This is very true; the system is biased no matter what because of alliances. However, IMO, it takes away from the game to force teams to score points for the opposing teams. First off, it kills the “high score” of a great team if they are scoring points for the opposition. It also seems to be rubbing the loss in the other team’s face: Would you consider it to be disrespectful if half of a soccer team decided to play for their opponents because they were so far ahead? Finally, SP’s force teams to devote mechanisms to scoring SP’s rather than winning. For instance, at a competition in October that my friend went to, the two tournament champions were from the same school and both had linear puncher launchers. Since they could only fire from the base tile, they each build tilting mechanisms that allowed them to shoot preloads into the opposing alliance’s net from the starting tile. In other words, these two teams were forced to waste a motor to score points for the other team! Would the competition be more enjoyable for these teams (who deserve their victories because their designs were superior to the other designs) if they were not forced to waste resources to build a mechanism that will be pointless in the finals? I think that’s a safe yes.
Overall match score will still result in teams scoring for opponents, but not as often. SP measures roughly the same thing as overall score anyway, because you’re trying to maximise losing score while keeping the winning margin constant. In practice the two systems should have much the same effect. Where you say:
that robot would also have low SP, because the team’s own score puts an upper limit on their SP score.
So I definitely think overall score is preferable to SP, because it would remove a lot of the unnecessary confusion.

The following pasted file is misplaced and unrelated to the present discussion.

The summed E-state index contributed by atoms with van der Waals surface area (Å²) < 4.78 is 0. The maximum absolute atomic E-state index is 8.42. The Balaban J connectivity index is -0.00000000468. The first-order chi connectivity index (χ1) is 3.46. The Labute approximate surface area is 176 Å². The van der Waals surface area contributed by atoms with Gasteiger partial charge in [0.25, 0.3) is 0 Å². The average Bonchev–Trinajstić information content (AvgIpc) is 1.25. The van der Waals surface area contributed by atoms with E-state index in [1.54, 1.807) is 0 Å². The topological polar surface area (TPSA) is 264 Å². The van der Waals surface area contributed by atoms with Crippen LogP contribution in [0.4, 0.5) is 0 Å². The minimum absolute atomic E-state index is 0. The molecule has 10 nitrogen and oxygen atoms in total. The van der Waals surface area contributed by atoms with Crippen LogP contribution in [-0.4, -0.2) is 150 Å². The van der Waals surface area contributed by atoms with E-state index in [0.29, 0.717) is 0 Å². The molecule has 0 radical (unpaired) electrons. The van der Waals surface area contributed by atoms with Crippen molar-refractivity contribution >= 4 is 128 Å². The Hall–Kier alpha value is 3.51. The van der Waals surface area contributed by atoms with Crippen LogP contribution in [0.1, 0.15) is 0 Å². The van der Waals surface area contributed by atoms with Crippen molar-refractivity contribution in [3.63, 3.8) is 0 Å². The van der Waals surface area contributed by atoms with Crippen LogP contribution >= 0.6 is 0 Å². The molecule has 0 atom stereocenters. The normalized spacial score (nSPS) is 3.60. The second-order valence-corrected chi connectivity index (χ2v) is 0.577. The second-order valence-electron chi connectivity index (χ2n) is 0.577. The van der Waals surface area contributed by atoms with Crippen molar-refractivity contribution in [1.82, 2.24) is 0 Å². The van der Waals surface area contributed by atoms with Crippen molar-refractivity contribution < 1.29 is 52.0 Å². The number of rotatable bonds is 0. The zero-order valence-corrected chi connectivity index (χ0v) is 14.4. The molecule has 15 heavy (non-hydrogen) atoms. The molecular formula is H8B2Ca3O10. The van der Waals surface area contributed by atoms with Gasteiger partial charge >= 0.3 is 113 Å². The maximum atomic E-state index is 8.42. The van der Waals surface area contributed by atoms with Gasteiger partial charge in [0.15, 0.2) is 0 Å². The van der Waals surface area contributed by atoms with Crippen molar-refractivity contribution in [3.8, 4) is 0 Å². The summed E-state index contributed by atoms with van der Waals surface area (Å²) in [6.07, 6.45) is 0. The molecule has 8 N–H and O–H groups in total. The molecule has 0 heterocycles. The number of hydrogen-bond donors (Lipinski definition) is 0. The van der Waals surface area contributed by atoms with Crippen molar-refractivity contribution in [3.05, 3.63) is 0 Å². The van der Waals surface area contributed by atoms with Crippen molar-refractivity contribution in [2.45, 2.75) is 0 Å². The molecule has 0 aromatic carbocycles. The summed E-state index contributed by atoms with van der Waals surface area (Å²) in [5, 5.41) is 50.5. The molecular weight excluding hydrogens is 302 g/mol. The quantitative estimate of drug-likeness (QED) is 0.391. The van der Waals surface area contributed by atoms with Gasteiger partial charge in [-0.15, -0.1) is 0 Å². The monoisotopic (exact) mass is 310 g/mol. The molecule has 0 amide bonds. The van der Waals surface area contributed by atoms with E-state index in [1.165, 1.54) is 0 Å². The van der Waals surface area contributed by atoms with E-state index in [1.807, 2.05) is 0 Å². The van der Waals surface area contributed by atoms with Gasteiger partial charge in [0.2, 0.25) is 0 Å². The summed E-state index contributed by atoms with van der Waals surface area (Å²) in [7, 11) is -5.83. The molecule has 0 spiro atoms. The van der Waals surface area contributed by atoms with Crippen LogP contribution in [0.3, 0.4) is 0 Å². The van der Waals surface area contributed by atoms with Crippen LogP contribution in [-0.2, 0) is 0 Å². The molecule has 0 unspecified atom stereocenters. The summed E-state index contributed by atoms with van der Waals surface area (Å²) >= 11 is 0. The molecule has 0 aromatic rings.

Comparing overall score to alliance score is a bit tougher. For a game without a big defense or descoring aspect (such as Skyrise or NbN) overall score is probably better since it correlates both with being a stronger team and with having a harder schedule. The occasional team scoring for their opponents under that system is definitely less of a problem than having some teams do it in every single match.
It’s the games where descoring and defense are important where it’s difficult to come up with a system that works well, because there isn’t much difference between the field after two strong alliances have played each other and the field after two weak alliances have played each other. Both SP and overall score reward weak teams with hard schedules and strong teams with easy schedules, while disadvantaging strong teams with hard schedules. That’s pretty far from ideal. But alliance score also rewards strong teams with easy schedules more than strong teams with hard schedules, so it’s a question of how big the effect is in each case. The only way to work that out is to look at the historical record, which will take a while to do.
Robot skills score is sometimes proposed as a tiebreaker instead of SP, and after thinking about this some more I’m quite sympathetic to that idea. It’s schedule-independent rather than rewarding easy schedules like the other metrics sometimes do.
In the ideal world, every team will be giving their best to try to win the match by as big a margin as possible.
That means, the points scored by the losing alliance will be an indication of how tough the schedule is.
But this ideal will only hold true if the winning alliance is not farming for SP, or scoring for their opponents.